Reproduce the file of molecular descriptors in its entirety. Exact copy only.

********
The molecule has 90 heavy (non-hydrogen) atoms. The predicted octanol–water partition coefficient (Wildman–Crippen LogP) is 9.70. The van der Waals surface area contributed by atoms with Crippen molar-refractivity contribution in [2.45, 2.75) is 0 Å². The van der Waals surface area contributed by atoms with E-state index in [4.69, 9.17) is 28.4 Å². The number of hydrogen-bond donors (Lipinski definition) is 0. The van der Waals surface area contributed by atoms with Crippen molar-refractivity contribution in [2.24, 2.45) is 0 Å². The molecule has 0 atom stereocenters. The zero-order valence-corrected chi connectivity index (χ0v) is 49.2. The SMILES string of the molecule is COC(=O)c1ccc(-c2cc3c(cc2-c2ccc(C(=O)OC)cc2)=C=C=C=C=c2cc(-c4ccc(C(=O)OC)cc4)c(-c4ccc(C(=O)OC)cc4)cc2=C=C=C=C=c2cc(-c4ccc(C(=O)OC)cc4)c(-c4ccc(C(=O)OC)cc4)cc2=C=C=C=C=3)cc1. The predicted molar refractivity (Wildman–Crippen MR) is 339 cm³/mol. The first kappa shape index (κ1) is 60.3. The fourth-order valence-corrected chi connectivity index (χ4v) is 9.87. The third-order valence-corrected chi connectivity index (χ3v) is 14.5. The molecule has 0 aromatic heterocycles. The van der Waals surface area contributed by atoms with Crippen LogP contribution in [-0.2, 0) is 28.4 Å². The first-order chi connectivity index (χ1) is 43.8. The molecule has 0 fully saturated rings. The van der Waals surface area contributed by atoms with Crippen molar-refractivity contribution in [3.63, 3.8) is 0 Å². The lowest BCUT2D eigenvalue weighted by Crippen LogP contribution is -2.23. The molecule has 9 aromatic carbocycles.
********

The molecule has 90 heavy (non-hydrogen) atoms. The predicted octanol–water partition coefficient (Wildman–Crippen LogP) is 9.70. The van der Waals surface area contributed by atoms with Crippen molar-refractivity contribution in [2.45, 2.75) is 0 Å². The van der Waals surface area contributed by atoms with E-state index in [4.69, 9.17) is 28.4 Å². The number of hydrogen-bond donors (Lipinski definition) is 0. The van der Waals surface area contributed by atoms with Crippen molar-refractivity contribution in [2.24, 2.45) is 0 Å². The molecule has 0 atom stereocenters. The zero-order valence-corrected chi connectivity index (χ0v) is 49.2. The SMILES string of the molecule is COC(=O)c1ccc(-c2cc3c(cc2-c2ccc(C(=O)OC)cc2)=C=C=C=C=c2cc(-c4ccc(C(=O)OC)cc4)c(-c4ccc(C(=O)OC)cc4)cc2=C=C=C=C=c2cc(-c4ccc(C(=O)OC)cc4)c(-c4ccc(C(=O)OC)cc4)cc2=C=C=C=C=3)cc1. The predicted molar refractivity (Wildman–Crippen MR) is 339 cm³/mol. The first kappa shape index (κ1) is 60.3. The fourth-order valence-corrected chi connectivity index (χ4v) is 9.87. The third-order valence-corrected chi connectivity index (χ3v) is 14.5. The molecule has 0 aromatic heterocycles. The van der Waals surface area contributed by atoms with Crippen LogP contribution in [-0.2, 0) is 28.4 Å². The first-order chi connectivity index (χ1) is 43.8. The molecule has 0 fully saturated rings. The van der Waals surface area contributed by atoms with Crippen molar-refractivity contribution in [3.63, 3.8) is 0 Å². The lowest BCUT2D eigenvalue weighted by Crippen LogP contribution is -2.23. The molecule has 9 aromatic carbocycles.